Games & medals
|#1||Cycling||1,000 metres Time Trial|
Patrick SERCU biography
The 1962 Belgian amateur sprint champion at the age 18, Patrick Sercu went on to become the most successful six-day racer in cycling history. With 88 victories form 233 starts, he had a success ratio of nearly one in three. His first win came in 1965, his first year as a professional, and he continued to win one or more events through 1983, the year of his retirement. He partnered some greats of the day, including Eddy Merckx, his partner on the occasion of his first six-day win, and Peter Post, with whom Sercu enjoyed the most success. Ironically, when he won the Berlin Six with Dietrich Thurau on 17 October 1979, it was Sercu's 66th win, it broke the previous record held by Post. Sercu's 88th, and last, six-day win was in the Copenhagen Six with Gert Frank in 1983.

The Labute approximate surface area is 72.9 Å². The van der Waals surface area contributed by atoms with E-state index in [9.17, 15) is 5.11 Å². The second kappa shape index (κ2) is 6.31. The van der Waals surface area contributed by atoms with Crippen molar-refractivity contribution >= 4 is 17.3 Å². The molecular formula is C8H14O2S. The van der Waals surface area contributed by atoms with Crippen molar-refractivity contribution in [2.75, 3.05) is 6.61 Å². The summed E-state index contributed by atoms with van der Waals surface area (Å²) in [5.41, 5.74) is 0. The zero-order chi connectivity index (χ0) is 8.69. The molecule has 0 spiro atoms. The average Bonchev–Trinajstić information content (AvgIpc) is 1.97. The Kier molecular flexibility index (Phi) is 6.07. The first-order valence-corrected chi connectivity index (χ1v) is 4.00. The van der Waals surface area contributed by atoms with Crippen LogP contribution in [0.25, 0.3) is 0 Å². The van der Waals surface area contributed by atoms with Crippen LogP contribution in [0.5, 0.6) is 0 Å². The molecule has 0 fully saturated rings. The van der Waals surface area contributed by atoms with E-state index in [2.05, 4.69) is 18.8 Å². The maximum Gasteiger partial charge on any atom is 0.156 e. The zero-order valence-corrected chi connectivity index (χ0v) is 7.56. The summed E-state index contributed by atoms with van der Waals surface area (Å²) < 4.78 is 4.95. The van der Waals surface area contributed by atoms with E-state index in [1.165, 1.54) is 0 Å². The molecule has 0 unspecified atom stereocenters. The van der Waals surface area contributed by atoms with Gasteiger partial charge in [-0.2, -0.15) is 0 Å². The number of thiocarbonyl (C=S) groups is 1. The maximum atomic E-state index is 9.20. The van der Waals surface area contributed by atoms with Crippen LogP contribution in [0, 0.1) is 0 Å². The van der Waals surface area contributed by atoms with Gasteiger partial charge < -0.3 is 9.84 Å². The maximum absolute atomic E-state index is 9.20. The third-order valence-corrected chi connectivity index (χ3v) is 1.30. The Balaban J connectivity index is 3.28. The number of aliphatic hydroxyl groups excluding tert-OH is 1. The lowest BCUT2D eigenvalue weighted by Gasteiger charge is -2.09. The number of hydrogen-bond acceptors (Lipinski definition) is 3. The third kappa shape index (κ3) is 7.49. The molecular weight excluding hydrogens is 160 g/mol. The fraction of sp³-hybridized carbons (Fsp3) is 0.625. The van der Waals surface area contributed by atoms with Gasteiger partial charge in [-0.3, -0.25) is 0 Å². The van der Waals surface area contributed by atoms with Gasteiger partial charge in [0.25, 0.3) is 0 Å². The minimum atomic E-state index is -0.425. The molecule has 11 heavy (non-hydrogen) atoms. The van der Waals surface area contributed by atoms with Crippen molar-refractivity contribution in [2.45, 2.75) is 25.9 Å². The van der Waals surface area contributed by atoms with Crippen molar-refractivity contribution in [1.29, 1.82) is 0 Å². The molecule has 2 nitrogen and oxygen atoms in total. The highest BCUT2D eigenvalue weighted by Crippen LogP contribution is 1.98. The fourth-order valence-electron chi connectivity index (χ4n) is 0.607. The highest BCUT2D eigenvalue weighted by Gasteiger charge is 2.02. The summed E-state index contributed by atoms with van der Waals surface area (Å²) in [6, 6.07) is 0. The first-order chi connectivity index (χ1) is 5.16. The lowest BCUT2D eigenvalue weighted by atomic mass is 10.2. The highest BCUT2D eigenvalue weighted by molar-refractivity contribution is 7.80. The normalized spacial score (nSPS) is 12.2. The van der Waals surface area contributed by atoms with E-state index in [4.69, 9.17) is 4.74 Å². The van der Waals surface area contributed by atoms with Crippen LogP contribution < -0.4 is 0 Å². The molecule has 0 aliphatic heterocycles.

Sercu also won three sprint world titles, one as an amateur (1963) and two as a pro (1967, 1969), as well as the 1964 Olympic gold in the 1 km time trial. He also broke both the indoor and outdoor 1km world record. Sercu was also a successful sprinter on the road, capturing the green jersey in the 1974 Tour de France, as well as total of 6 stage wins in the Tour and 13 in the Giro d’Italia. He also twice finished second in the Het Volk (now Omloop Het Nieuwsblad) minor classic, a race his father won in 1947. In total, Patrick won 1,038 track races and a further 168 on the road. Later, he was active as an organiser of six-day races in his native Belgium, including the famous Six Days of Ghent, a race he won 11 times between 1965-81. He was also the Belgian national track coach.